Can someone shed light on this ghostly "payment card industry fraud investigative unit"? I stumbled upon this name in Brian Krebs blog's post about potential card data in Goodwill Industries. But googling this name did not return any distinct reference. Isn't such a unit, if it really exists, supposed to have some kind of communication portal for public relations, like IC3, for example?
Nothing changes as there is no need to change the mechanism that works. The same familiar scenario:
An initial investigation revealed that someone, most likely outside the United States, remotely installed malware on the Big Rapids restaurant's server sometime during the past month.
Most of the trends and predictions in this presentation are intuitively obvious, but it is still interesting to see the real numbers (if they are actually real).
It's interesting to see the current share of daily bitcoin transactions compared to plastic cards:
$58 million of bitcoin vs. $37,114 million of all card brands.
However, the difference between the amount of daily bitcoin and PayPal transactions is not so dramatic already:
$58 million of bitcoin vs. $397 million of PayPal.
According to this study, more than 63% of businesses do not encrypt the account numbers of payment cards. Isn't it a true hacker heaven?
During its 2014 study, PANscan scanned 145,144 gigs of data on 2,590 computers and found:
The recording of the Hacking Point of Sale live webcast is now available at Tripwire website:
HACKING POINT OF SALE: HOW MEGA RETAILERS ARE COMPROMISED
It's summer time. Swelter. No outstanding security news. It seems that even hackers are on vacation! Hopefully, there will be some fresh news at upcoming Black Hat and DefCon, in just one month. See you there!
I will be presenting at the live webcast organized by Tripwire.
LIVE WEBCAST: HACKING POINT OF SALE: HOW MEGA RETAILERS ARE COMPROMISED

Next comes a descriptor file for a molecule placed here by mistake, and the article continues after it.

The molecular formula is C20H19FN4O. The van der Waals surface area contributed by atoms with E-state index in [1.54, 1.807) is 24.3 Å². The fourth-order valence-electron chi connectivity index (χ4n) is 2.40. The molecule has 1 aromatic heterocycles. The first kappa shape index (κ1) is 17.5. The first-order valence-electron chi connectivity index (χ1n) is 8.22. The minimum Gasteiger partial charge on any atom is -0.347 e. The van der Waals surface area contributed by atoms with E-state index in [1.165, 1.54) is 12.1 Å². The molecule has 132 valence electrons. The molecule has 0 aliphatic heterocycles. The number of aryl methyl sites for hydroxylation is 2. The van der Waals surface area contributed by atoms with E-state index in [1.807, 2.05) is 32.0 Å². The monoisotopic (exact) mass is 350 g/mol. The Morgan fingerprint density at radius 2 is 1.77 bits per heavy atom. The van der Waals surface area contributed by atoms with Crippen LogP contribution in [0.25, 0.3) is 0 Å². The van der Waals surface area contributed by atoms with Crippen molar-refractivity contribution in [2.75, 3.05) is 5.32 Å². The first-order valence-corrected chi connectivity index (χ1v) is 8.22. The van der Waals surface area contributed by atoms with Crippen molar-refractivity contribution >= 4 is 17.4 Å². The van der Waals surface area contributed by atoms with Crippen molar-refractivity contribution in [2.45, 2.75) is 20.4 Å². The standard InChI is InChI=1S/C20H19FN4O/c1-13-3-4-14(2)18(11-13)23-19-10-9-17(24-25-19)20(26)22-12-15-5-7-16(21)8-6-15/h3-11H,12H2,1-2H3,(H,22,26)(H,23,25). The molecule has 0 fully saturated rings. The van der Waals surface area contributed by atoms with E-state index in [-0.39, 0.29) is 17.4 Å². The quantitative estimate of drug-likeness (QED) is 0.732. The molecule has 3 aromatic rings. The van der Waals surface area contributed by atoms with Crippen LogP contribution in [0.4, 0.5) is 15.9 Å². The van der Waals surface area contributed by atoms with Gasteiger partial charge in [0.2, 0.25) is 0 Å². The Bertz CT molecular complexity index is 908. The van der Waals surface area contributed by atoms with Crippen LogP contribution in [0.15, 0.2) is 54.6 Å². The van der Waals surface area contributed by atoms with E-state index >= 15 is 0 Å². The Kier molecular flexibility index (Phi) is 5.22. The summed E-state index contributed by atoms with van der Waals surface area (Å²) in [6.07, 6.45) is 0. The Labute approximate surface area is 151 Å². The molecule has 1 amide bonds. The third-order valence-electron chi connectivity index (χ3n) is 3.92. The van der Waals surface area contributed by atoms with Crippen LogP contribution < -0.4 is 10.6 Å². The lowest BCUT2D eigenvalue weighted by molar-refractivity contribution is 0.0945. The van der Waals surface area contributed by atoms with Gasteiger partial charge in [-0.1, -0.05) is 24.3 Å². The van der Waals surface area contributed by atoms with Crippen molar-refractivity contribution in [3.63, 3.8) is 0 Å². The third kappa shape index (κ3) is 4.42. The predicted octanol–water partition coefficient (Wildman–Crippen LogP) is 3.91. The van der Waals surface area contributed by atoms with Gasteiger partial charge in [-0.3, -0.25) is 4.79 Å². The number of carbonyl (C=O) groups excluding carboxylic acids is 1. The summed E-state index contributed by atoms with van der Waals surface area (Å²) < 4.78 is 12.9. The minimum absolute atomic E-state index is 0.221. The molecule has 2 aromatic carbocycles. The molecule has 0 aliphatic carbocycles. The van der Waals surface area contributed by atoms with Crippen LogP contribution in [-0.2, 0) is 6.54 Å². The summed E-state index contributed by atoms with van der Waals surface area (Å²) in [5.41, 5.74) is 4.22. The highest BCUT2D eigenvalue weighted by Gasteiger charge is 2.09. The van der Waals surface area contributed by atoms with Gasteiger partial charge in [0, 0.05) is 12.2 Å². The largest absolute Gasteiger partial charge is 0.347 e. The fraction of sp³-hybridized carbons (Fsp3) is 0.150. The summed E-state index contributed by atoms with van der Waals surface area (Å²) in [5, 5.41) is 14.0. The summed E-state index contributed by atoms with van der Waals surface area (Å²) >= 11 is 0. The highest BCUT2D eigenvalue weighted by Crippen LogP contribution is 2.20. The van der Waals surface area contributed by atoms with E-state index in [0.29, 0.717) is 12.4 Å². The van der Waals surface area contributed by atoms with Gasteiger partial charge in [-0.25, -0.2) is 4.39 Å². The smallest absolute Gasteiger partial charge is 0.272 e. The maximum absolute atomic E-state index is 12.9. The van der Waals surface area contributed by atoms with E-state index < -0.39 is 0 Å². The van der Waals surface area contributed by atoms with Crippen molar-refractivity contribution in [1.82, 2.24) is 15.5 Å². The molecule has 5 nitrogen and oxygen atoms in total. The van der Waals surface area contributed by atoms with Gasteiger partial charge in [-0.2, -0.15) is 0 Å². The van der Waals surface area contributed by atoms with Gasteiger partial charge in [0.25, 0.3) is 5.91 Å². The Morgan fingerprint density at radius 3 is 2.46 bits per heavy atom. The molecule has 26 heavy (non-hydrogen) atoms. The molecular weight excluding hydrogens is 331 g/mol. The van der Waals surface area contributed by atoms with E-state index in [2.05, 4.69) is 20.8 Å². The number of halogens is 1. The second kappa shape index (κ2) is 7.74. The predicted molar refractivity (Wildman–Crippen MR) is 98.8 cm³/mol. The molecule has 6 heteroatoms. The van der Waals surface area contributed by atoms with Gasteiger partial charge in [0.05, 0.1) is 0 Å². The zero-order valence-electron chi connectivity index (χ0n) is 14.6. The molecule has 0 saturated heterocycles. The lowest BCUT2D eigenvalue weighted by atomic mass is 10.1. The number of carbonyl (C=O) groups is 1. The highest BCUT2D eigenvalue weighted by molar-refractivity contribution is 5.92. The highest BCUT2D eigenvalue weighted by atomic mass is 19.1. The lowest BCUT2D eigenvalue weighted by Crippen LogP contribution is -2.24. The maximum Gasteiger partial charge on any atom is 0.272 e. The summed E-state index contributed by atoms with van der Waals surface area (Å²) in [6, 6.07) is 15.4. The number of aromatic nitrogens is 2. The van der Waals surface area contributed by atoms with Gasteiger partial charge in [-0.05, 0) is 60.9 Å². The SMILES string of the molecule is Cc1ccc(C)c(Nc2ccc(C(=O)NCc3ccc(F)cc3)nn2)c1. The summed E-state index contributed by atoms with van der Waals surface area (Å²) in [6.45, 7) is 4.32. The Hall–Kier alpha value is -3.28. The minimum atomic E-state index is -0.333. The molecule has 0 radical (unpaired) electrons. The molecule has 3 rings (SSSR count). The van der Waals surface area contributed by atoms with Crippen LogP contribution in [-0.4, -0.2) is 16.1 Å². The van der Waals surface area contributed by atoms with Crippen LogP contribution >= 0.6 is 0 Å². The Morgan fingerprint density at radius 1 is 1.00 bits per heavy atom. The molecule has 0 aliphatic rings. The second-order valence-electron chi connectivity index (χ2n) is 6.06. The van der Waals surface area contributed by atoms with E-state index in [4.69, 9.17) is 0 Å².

Tuesday, July 15, 2014 – 11:00 AM Pacific / 2:00 PM Eastern
PCI SSC to release version 2.0 of P2PE (Point-to-point Encryption) security standard during 2014. The goal is to increase market acceptance of P2PE technology while maintaining the high security level of its implementations. The new version of the standard is supposed to be more understandable, contain less requirements, and clarify the validation process for solution providers. P2PE v.2.0 will also combine both Hardware/Hardware and Hardware/Hybrid standards (the difference is that HW/HW requires both encryption and decryption to be performed in cryptographic hardware, while HW/Hybrid allows some parts of decryption process to be done in software). Hybrid encryption (do not confuse with hybrid decryption), Software Encryption, and Software Decryption options will be discontinued due to security concerns.
P2PE is the PCI Security Standard Council’s most recent standard (others include PCI DSS, PA-DSS, and PTS) for merchants, HW/SW vendors, and service providers. Although the first version of the standard was released almost 3 years ago (in September 2011), due to complexity and uncertainty of multiple PCI P2PE requirements only 3 companies are currently listed on the PCI website as certified P2PE solution providers.
Interesting idea and implementation of virtual EMV chip in the cloud.
Host Card Emulation (HCE) is a mobile technology that emulates a physical smart card using only software. It gives payment issuers more control and flexibility over their mobile payments strategy as credentials can be stored on a remote server rather than on the mobile (NFC) device.
Unfortunately, it still requires a physical NFC transmitter...